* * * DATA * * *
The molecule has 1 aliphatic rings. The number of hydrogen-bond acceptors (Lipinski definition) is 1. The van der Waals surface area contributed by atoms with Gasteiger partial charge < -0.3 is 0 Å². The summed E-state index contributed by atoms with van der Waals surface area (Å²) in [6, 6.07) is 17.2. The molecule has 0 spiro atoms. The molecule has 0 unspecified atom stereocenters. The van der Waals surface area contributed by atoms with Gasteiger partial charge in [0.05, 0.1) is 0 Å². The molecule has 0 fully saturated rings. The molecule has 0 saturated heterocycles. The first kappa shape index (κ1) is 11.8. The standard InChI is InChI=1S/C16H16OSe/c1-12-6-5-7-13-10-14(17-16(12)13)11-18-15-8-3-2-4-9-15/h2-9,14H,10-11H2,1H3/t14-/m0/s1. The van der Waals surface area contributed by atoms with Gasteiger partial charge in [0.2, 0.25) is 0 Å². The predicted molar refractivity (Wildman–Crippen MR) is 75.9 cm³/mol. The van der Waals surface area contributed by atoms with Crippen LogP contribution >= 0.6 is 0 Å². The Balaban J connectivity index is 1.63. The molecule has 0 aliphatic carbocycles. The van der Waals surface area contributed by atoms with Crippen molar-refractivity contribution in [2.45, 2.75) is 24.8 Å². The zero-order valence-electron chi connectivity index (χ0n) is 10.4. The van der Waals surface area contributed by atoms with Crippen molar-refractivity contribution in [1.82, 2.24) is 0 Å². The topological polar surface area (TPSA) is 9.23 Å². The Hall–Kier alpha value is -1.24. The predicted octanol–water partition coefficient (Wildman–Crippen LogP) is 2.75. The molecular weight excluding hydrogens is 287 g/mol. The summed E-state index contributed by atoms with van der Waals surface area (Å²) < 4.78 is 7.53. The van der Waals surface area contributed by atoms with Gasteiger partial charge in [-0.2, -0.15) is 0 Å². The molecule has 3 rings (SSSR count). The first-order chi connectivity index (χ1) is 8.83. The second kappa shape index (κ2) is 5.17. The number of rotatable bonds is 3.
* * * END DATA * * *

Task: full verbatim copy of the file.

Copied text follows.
The molecule has 1 aliphatic rings. The number of hydrogen-bond acceptors (Lipinski definition) is 1. The van der Waals surface area contributed by atoms with Gasteiger partial charge < -0.3 is 0 Å². The summed E-state index contributed by atoms with van der Waals surface area (Å²) in [6, 6.07) is 17.2. The molecule has 0 spiro atoms. The molecule has 0 unspecified atom stereocenters. The van der Waals surface area contributed by atoms with Gasteiger partial charge in [0.05, 0.1) is 0 Å². The molecule has 0 fully saturated rings. The molecule has 0 saturated heterocycles. The first kappa shape index (κ1) is 11.8. The standard InChI is InChI=1S/C16H16OSe/c1-12-6-5-7-13-10-14(17-16(12)13)11-18-15-8-3-2-4-9-15/h2-9,14H,10-11H2,1H3/t14-/m0/s1. The van der Waals surface area contributed by atoms with Gasteiger partial charge in [0.2, 0.25) is 0 Å². The predicted molar refractivity (Wildman–Crippen MR) is 75.9 cm³/mol. The van der Waals surface area contributed by atoms with Crippen LogP contribution >= 0.6 is 0 Å². The Balaban J connectivity index is 1.63. The molecule has 0 aliphatic carbocycles. The van der Waals surface area contributed by atoms with Crippen molar-refractivity contribution in [2.45, 2.75) is 24.8 Å². The zero-order valence-electron chi connectivity index (χ0n) is 10.4. The van der Waals surface area contributed by atoms with Crippen molar-refractivity contribution in [1.82, 2.24) is 0 Å². The topological polar surface area (TPSA) is 9.23 Å². The Hall–Kier alpha value is -1.24. The predicted octanol–water partition coefficient (Wildman–Crippen LogP) is 2.75. The molecular weight excluding hydrogens is 287 g/mol. The summed E-state index contributed by atoms with van der Waals surface area (Å²) < 4.78 is 7.53. The van der Waals surface area contributed by atoms with Gasteiger partial charge in [-0.2, -0.15) is 0 Å². The molecule has 3 rings (SSSR count). The first-order chi connectivity index (χ1) is 8.83. The second kappa shape index (κ2) is 5.17. The number of rotatable bonds is 3.